In cubital venous blood samples taken after 15 min in a sitting position before the CO-rebreathing period, we immediately determined the hemoglobin concentration ([Hb]) by the ABL 520 (Radiometer, Copenhagen, Denmark) and the hematocrit value (Hct) by microhematocrit centrifugation at 20,900 U·min−1. The rest of the blood samples were centrifuged, and the plasma was frozen at −20°C. For the hormonal measurements and for the determination of the iron status, the samples were flown on dry ice to our laboratories in Germany.

The plasma erythropoietin (EPO) concentration was measured by a chemiluminescence immunoassay (Nichols Institute, San Juan Capistrano, CA) using a mouse monoclonal and a sheep polyclonal antibody. The intra-assay coefficient of variation (CV) at physiological concentrations was 3.4%, the interassay CV 6.5%. The sensitivity was 1.2 mU·mL−1.

The determination of the plasma concentration of the soluble transferrin receptor (TFR) was based on a sandwich enzyme immunoassay using two different monoclonal antibodies (R&D Systems, Minneapolis, MN). The CV of this test kit was 5.7% and 5.9%, respectively. The sensitivity was 0.5 nmol·L−1.

The parameters of the iron status were determined by routinely used test kits: serum-iron concentration (SI) photometrically (Roche Diagnostics, Mannheim, Germany); ferritin concentration by a chemiluminescence immunoassay (Chiron Diagnostics Cooperation, East Walpole, MA); and transferrin concentration (TF) by a nephelometric method (Behring, Marburg, Germany).

Back to Top | Article Outline


All data are presented as mean value ± SD. Statistical comparisons were performed by a one-way analysis of variance (ANOVA), and the unpaired t-test, including Bonferroni correction, was used to evaluate the significance of differences between single groups. Linear regression analysis was performed to prove any relationship between two variables.

Back to Top | Article Outline


The anthropometric and performance data of all groups are presented in Table 1. [Hb] and Hct in the untrained groups were significantly influenced by altitude showing higher values in UT-2600 m than in UT-0 m (Table 2). There were, however, no differences between the groups of athletes. The absolute values for tHb and the blood volumes are presented in Table 2. Because of different body sizes, statistical comparisons were not undertaken. For better comparison of the single groups, all values were calculated for kg body weight, and the data are presented in Figures 1 and 2.







tHb (UT-0: 11.0 ± 1.1 g·kg−1) was clearly affected by altitude (UT-2600: 13.4 ± 0.9 g·kg−1) and even more (P < 0.01) by training (C-0 m: 15.4 ± 0.9 g·kg−1). In C-2600 m, the effects of both altitude and training were evident (17.1 ± 1.4 g·kg−1, Fig. 1). As expected, red cell volume (RCV) was influenced similarly to tHb (Fig. 2), also showing significant altitude and training effects, which were combined in C-2600 m. PV was clearly influenced by training but not by altitude effects. In the trained groups, PV was 33% higher at sea level (UT-0 m: 45.7 ± 5.3 mL·kg−1, C-0 m: 60.8 ± 3.0 mL·kg−1), and similarly elevated at altitude (UT-2600 m: 48.1 ± 3.1 mL·kg−1, C-2600 m: 64.9 ± 7.3 mL·kg−1) when compared with their corresponding controls. As the sum of RCV and PV, blood volume (UT-0 m: 78.3 ± 7.9 mL·kg−1) was affected (P < 0.001) more by training (Tr-0: 107.0 ± 6.2 mL·kg−1) than by altitude (UT-2600 m: 88.2 ± 4.8). In C-2600 m, again, altitude and training effects were apparent, leading to extraordinarily high blood volumes (116.5 ± 11.4 mL·kg−1, Fig. 2).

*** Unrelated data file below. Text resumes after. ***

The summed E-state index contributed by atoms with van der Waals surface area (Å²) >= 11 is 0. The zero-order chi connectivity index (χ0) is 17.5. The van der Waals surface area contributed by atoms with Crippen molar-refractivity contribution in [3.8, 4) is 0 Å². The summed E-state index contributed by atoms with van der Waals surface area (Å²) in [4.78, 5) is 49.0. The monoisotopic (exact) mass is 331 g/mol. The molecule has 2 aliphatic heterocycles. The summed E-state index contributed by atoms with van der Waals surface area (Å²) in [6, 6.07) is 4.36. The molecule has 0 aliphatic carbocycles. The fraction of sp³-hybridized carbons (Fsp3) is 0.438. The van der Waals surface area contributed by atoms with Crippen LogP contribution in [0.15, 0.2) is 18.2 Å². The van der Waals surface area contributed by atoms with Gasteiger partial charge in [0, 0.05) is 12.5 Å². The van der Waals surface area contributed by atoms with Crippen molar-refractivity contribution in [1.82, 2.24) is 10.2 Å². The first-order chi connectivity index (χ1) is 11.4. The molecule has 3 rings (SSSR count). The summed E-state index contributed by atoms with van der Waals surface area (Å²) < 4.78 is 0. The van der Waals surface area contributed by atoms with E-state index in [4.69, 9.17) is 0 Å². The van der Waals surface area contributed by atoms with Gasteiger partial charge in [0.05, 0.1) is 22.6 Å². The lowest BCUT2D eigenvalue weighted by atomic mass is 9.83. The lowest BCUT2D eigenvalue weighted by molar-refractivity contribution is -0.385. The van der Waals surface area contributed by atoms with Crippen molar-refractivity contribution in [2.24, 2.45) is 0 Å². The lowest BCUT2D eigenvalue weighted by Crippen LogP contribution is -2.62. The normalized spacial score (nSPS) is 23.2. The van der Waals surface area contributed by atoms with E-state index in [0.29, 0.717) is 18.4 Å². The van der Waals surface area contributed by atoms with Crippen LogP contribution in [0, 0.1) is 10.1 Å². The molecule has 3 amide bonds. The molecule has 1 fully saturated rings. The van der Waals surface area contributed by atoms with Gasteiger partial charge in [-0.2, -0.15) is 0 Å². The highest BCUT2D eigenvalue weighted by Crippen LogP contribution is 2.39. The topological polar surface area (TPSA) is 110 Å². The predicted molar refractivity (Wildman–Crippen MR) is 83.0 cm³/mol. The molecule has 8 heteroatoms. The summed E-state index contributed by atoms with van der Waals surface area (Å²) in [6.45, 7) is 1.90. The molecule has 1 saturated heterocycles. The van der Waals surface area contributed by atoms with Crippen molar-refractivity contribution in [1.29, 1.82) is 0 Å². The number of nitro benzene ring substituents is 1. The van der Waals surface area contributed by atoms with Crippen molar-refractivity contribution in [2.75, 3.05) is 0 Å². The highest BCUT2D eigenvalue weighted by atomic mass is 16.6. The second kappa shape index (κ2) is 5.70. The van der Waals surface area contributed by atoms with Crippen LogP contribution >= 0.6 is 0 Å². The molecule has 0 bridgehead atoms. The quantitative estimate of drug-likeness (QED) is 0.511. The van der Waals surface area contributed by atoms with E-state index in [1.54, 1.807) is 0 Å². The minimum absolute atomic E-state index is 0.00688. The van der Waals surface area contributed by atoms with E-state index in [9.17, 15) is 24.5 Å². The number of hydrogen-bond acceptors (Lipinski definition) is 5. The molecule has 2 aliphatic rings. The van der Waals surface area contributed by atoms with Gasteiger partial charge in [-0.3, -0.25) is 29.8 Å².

Erythropoietic activity did not seem to be systematically influenced by altitude nor by training: plasma EPO concentration was similar in all investigated groups and the TFR concentrations were only slightly increased in UT-2600 m compared with UT-0 m (Table 3). When TFR was, however, related to body mass ([TFR]·PV·kg−1), there was a close correlation with tHb (g·kg−1) (r = 0.701, P < 0.001), and significant altitude and training effects became evident, which were also both present in C-2600 m (Table 3). Plasma iron and transferrin values were all within the normal range and were not influenced by effects of training nor of altitude. Solely in C-2600 m was the plasma ferritin concentration significantly different from the other groups due to very high values in some athletes.



To check whether the results related to body mass (kg) are influenced by the anthropometric differences between the Colombian and German groups we determined the body fat content and lean body mass in athletes and sedentary subjects from both countries (Table 4). As we found very similar relationships between body fat and BMI in the respective groups, any influence of body size on our results can be excluded.



Back to Top | Article Outline


Volumes in altitude residents.

Chronic altitude has long been known to have an influence on red cell mass. Most previous studies were, however, carried out at relatively high altitudes in the South American Andes at 4390 and 4540 m, and reported red cell volumes elevated by more than 80% compared with those of subjects at sea level (27,20). The critical arterial oxygen tension at which red cell mass starts to increase is about 70 mm Hg (SO2 approximately 95%), as can be calculated from data from Caucasian natives to 1600 and 3100 m (33). In our study, we first determined tHb in subjects between these altitudes. Because the arterial PO2 (61.9 mm Hg in UT-2600 m) and SO2 (92.0%) were lower than the threshold mentioned above, the increase in tHb by 22% in UT-2600 m compared with UT-0 m is easily explainable.